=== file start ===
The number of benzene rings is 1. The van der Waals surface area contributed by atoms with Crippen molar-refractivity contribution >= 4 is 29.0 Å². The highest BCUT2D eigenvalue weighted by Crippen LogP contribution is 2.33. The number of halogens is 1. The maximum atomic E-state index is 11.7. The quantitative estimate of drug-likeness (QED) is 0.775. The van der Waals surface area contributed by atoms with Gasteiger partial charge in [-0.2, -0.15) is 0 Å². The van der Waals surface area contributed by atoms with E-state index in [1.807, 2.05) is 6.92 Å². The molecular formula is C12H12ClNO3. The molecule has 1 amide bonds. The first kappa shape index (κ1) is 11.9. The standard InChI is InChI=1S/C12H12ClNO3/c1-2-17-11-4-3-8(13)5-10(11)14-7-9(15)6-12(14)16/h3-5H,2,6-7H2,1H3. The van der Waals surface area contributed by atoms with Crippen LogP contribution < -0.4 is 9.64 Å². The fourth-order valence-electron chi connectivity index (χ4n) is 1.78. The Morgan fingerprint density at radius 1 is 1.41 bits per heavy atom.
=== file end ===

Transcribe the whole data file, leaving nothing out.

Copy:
The number of benzene rings is 1. The van der Waals surface area contributed by atoms with Crippen molar-refractivity contribution >= 4 is 29.0 Å². The highest BCUT2D eigenvalue weighted by Crippen LogP contribution is 2.33. The number of halogens is 1. The maximum atomic E-state index is 11.7. The quantitative estimate of drug-likeness (QED) is 0.775. The van der Waals surface area contributed by atoms with Gasteiger partial charge in [-0.2, -0.15) is 0 Å². The van der Waals surface area contributed by atoms with E-state index in [1.807, 2.05) is 6.92 Å². The molecular formula is C12H12ClNO3. The molecule has 1 amide bonds. The first kappa shape index (κ1) is 11.9. The standard InChI is InChI=1S/C12H12ClNO3/c1-2-17-11-4-3-8(13)5-10(11)14-7-9(15)6-12(14)16/h3-5H,2,6-7H2,1H3. The van der Waals surface area contributed by atoms with Crippen LogP contribution < -0.4 is 9.64 Å². The fourth-order valence-electron chi connectivity index (χ4n) is 1.78. The Morgan fingerprint density at radius 1 is 1.41 bits per heavy atom.